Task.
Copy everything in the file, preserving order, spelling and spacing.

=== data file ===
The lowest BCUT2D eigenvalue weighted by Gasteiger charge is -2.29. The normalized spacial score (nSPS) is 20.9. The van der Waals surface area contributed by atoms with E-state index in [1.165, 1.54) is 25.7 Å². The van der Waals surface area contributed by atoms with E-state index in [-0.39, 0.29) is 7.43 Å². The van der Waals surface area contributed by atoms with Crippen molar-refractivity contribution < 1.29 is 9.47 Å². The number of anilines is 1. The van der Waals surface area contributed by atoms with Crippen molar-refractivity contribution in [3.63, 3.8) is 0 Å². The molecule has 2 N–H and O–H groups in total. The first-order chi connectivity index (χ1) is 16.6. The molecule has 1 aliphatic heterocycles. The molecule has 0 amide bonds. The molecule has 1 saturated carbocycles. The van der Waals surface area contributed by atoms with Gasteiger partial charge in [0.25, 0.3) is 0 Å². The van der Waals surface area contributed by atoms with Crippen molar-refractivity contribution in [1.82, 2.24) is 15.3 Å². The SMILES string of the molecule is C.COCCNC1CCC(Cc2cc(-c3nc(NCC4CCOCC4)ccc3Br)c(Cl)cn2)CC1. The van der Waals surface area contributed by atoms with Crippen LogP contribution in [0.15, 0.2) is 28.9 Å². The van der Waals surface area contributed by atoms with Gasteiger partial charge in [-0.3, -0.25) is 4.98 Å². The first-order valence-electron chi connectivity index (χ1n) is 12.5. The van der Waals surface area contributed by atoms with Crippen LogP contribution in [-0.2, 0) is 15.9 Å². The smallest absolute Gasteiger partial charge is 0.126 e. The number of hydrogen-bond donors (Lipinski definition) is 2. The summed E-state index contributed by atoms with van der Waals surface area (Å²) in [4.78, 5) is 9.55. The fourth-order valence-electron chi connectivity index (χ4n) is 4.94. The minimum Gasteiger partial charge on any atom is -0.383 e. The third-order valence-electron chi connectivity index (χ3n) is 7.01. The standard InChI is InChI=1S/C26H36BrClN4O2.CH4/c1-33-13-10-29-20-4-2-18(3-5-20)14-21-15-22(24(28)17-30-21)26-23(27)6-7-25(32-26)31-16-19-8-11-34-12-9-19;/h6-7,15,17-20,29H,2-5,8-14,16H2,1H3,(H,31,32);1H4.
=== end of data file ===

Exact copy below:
The lowest BCUT2D eigenvalue weighted by Gasteiger charge is -2.29. The normalized spacial score (nSPS) is 20.9. The van der Waals surface area contributed by atoms with E-state index in [1.165, 1.54) is 25.7 Å². The van der Waals surface area contributed by atoms with E-state index in [-0.39, 0.29) is 7.43 Å². The van der Waals surface area contributed by atoms with Crippen molar-refractivity contribution < 1.29 is 9.47 Å². The number of anilines is 1. The van der Waals surface area contributed by atoms with Crippen molar-refractivity contribution in [3.63, 3.8) is 0 Å². The molecule has 2 N–H and O–H groups in total. The first-order chi connectivity index (χ1) is 16.6. The molecule has 1 aliphatic heterocycles. The molecule has 0 amide bonds. The molecule has 1 saturated carbocycles. The van der Waals surface area contributed by atoms with Gasteiger partial charge in [0.25, 0.3) is 0 Å². The van der Waals surface area contributed by atoms with Crippen molar-refractivity contribution in [1.82, 2.24) is 15.3 Å². The SMILES string of the molecule is C.COCCNC1CCC(Cc2cc(-c3nc(NCC4CCOCC4)ccc3Br)c(Cl)cn2)CC1. The van der Waals surface area contributed by atoms with Crippen LogP contribution in [0.15, 0.2) is 28.9 Å². The van der Waals surface area contributed by atoms with Gasteiger partial charge in [-0.3, -0.25) is 4.98 Å². The first-order valence-electron chi connectivity index (χ1n) is 12.5. The van der Waals surface area contributed by atoms with Crippen LogP contribution in [-0.2, 0) is 15.9 Å². The smallest absolute Gasteiger partial charge is 0.126 e. The number of hydrogen-bond donors (Lipinski definition) is 2. The summed E-state index contributed by atoms with van der Waals surface area (Å²) in [4.78, 5) is 9.55. The fourth-order valence-electron chi connectivity index (χ4n) is 4.94. The minimum Gasteiger partial charge on any atom is -0.383 e. The third-order valence-electron chi connectivity index (χ3n) is 7.01. The standard InChI is InChI=1S/C26H36BrClN4O2.CH4/c1-33-13-10-29-20-4-2-18(3-5-20)14-21-15-22(24(28)17-30-21)26-23(27)6-7-25(32-26)31-16-19-8-11-34-12-9-19;/h6-7,15,17-20,29H,2-5,8-14,16H2,1H3,(H,31,32);1H4.